What is it about video games that drives some people to lie? And I mean obvious lies, the kind that can be disproven very easily. It's difficult to prove that your schoolyard pal didn't rack up a score of 78,000 on Pac-Man, but how dense does someone have to be to believe that Luigi becomes a playable character by wiggling the control stick one hundred times while underwater beneath Bowser's submarine before draining the castle moat in Super Mario 64? The gang at the rllmukforum are discussing these kinds of lies and wondering aloud why people tell them.
One kid in primary school insisted on talking at me for what must have been half an hour about how he completed the TMNT arcade game without continuing because of a "bug" which let him pick up Rocksteady's machine gun at the end of the first level. He went on and on with increasingly elaborate descriptions of the later levels of the game despite me telling him flatly that I knew he was lieing the moment he started his story.
A friend of mine around the time I started high school told me at the bus-stop that on the Master System version of Sonic if you left the control pad for long enough Sonic would jump forwards so his face filled the screen and would say in digitised speech "PICK UP THAT CONTROL PAD AND PLAY!". This we both knew to be a lie.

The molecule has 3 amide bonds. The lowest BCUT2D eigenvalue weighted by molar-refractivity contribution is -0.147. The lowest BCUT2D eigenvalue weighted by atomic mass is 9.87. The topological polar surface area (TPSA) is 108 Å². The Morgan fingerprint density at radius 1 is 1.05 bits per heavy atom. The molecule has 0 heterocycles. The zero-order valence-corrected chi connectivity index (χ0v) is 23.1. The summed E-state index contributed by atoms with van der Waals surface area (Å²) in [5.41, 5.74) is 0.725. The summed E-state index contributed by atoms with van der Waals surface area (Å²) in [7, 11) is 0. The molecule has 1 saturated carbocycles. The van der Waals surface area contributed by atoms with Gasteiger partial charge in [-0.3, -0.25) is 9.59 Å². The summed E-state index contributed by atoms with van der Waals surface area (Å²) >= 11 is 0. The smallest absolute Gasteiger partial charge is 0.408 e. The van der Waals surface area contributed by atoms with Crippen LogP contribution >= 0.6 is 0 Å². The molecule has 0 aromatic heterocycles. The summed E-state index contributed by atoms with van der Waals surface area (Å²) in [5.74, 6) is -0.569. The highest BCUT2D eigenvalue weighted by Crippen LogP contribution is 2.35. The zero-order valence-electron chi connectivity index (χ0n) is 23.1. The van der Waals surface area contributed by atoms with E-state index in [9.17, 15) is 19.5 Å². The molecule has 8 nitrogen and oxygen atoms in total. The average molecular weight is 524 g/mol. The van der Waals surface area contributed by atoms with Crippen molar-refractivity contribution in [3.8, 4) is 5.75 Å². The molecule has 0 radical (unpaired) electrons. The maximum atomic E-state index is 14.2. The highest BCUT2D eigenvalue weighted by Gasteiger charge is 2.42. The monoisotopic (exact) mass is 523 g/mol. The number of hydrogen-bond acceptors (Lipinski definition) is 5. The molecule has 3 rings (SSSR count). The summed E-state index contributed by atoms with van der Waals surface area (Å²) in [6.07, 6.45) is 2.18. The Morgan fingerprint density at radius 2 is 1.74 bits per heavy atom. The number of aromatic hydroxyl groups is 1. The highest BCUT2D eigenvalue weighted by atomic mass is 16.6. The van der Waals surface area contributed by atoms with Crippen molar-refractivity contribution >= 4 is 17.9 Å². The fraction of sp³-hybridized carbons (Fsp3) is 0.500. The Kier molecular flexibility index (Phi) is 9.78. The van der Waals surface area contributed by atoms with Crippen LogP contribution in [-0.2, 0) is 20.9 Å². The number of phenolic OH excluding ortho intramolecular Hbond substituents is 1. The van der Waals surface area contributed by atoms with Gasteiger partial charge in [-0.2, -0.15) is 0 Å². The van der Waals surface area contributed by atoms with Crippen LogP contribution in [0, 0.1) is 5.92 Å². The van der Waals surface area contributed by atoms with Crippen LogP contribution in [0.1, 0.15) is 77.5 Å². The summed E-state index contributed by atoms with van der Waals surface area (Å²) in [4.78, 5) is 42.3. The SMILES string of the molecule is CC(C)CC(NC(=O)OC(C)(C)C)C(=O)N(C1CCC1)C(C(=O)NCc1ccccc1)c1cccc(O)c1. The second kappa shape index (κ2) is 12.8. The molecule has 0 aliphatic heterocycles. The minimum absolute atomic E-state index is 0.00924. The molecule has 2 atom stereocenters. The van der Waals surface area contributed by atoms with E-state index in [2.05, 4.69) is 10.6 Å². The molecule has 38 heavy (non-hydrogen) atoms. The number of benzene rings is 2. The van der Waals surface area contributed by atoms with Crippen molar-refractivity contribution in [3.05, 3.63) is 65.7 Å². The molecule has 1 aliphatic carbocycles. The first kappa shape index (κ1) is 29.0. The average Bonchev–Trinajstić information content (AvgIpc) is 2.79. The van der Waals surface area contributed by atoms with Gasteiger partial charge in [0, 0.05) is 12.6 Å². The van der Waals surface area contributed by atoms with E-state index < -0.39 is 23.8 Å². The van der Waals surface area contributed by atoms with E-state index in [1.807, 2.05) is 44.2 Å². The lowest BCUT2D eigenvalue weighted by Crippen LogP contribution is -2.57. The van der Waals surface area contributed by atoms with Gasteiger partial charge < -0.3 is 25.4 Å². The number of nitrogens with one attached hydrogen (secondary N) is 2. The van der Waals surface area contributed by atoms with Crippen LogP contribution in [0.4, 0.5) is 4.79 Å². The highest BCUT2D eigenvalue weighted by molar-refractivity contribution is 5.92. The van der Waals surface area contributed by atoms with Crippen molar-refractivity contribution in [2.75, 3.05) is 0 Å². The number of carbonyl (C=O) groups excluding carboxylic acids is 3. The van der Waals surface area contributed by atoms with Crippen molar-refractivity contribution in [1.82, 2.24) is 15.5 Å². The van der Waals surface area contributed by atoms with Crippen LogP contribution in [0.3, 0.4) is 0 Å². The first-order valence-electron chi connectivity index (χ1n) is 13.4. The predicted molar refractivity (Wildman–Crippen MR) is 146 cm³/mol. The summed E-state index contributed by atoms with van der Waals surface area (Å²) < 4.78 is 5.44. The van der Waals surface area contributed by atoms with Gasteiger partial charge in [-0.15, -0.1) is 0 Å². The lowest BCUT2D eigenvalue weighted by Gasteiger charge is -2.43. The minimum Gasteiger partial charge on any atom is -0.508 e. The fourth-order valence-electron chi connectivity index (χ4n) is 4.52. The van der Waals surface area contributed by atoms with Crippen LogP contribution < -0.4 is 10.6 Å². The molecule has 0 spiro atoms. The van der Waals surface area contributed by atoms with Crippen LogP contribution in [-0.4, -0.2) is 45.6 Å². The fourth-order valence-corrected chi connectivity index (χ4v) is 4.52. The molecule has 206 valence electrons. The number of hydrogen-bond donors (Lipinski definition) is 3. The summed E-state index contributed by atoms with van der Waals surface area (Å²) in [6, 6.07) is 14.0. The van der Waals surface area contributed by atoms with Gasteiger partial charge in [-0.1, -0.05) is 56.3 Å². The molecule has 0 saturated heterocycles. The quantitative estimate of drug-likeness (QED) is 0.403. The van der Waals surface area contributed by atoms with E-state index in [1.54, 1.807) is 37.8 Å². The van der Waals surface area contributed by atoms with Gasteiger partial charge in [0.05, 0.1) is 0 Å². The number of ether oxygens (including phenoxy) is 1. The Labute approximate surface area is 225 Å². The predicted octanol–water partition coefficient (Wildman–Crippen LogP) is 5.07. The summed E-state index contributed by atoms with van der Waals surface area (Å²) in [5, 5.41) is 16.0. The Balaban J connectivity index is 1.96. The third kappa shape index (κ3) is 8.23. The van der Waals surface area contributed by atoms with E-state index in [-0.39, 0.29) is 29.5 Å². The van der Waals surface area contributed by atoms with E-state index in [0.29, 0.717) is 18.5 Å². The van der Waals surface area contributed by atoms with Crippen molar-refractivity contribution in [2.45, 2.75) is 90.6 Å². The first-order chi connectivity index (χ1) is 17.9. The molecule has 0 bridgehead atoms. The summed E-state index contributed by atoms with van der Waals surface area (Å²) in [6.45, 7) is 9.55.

So why do people (particularly children) lie like this? The supposed secret requirements are always frustratingly impossible and allegedly reveal things that developers would never include, such as completing Metroid Prime in only five minutes in order to see Samus Aran fully nude or beating the original Mortal Kombat one hundred times in a row without turning off the game in order to unlock all of the playable fighters from Street Fighter 2. These are obvious lies, and for whatever reason they just keep coming. Teach your children well, PTB readers. Teach them the value of truth in video games lest another generation be duped into believing that the Triforce is a collectible item in The Legend of Zelda: Ocarina of Time.